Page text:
Clojure stream socket repl

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Alex Miller

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Mar 9, 2015, 3:35:11 PM3/9/15
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Just wanted to drop a note re CLJ-1671 which we've added to 1.7. Text from the ticket is below. This is also related to the commit that Rich made today to print Object and Throwable via tagged literal formats.

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Programs often want to provide REPLs to users in contexts when a) network communication is desired, b) capturing stdio is difficult, or c) when more than one REPL session is desired. In addition, tools that want to support REPLs and simultaneous conversations with the host are difficult with a single stdio REPL as currently provided by Clojure.

The goal is to provide a simple streaming socket repl as part of Clojure. The socket repl should support both program-to-program communication (by exchanging data) and human-readable printing (which mirrors current behavior). The socket repl server will be started only when supplying a port to clojure.main or by explicitly starting it by calling the provided function.

Each socket connection will be given its own repl context and unique starting user namespace (user, user1, user2, etc) with separate repl stack and proper bindings. On session termination, the namespace will be removed. in and out will be bound to incoming and outgoing streams. Tools can communicate with the runtime while also providing a user repl by opening two connections to the same server.

There are two known cases where the repl interprets non-readable objects and prints them for human consumption in a non-readable way: objects with no specific print-method and when handling Throwables. Both cases (Object and Throwable) now have a print-method implementation to return a tagged-literal representation. By default the socket repl will print exceptions with the print-method data form. Optionally, the user can set a custom repl exception printer. A function that provides the current human readable exception printing will be provided.

Colin Fleming

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Mar 9, 2015, 11:54:36 PM3/9/15
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This is very interesting, and I think it's an improvement. It'll make building tooling over a simpler REPL layer than nREPL a lot easier. I'd like to see this going further, though.

For those who aren't aware, the main complaints I'm aware of with nREPL are:
  1. General complexity, see https://gist.github.com/levand/b1012bb7bdb5fcc6486f. As Luke states, most of his complaints are really issues with nREPL.
  2. I have also heard reports of a lot of difficulty with the load-file operation, although I don't have enough detail to know what's happening there.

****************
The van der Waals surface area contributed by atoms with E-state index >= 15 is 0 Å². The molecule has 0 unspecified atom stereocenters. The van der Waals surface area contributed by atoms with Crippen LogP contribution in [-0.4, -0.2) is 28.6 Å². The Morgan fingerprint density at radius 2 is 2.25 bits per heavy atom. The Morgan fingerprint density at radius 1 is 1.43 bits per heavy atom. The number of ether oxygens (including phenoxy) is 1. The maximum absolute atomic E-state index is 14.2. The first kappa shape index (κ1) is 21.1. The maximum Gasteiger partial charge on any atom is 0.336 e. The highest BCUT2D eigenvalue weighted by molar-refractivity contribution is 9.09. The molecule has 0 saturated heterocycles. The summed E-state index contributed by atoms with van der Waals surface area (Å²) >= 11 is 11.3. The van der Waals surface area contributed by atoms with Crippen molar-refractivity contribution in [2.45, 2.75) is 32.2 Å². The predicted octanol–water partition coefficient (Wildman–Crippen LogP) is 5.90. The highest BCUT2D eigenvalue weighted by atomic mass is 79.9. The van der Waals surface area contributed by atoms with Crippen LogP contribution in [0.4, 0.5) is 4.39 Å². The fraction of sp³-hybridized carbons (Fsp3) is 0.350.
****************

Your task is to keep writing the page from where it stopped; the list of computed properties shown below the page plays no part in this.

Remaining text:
3. Rich feels very strongly that a REPL interaction is a streaming interaction - you stream forms to the REPL and you get some results and output streamed back. I don't agree, I think that most users think of it as request/response - I send a form to the REPL, and I get a result back.
Cursive inherited its REPL from La Clojure originally, which was basically inferior lisp-like. I wanted to add more sophisticated functionality, e.g. syntax highlighting returned values, but that was basically impossible since you're trying to extract values from a stream of text. A long time ago I switched to nREPL for all Cursive's REPL types and a lot of things became much easier:
  1. Response values can be parsed much more easily, which allows them to be highlighted or formatted.
  2. I have much better information about what happened to the execution, i.e. success, failure, exceptions and the current ns after evaluation.
  3. I could implement functionality which requires reliably identifying responses and tying them to their originating requests. This includes completion, test integration, macroexpansion, etc. In the case of Cider this is also required for navigation and so forth. All of this is basically impossible to implement reliably with a fully streaming model.

The main problems with the nREPL model for tool implementers are:

  1. nREPL tries to return *out* and *err* from the execution of the form. This mostly works except when the form spawns something in another thread, and at that point you have to capture stdout/stderr from the actual process yourself and integrate that into your output by hand. Any exceptions on those threads are just dumped to stderr and don't get returned in any useful form to the client. And if you're working over a remote connection rather than a JVM you started yourself then you're just totally out of luck and all that output basically goes into the toilet.
  2. A lot of this breaks down if you have really huge data items being returned - the streaming model handles this easily.
  3. The encoding issues Luke mentioned, although I do think that there must be a way to escape values so this isn't such a problem.
Users of nREPL have other problems like middleware ordering, but they're generally not a problem for implementers. I do think that middleware is generally not worth the complexity it introduces, though - very few things actually require it. Cursive doesn't use it at all.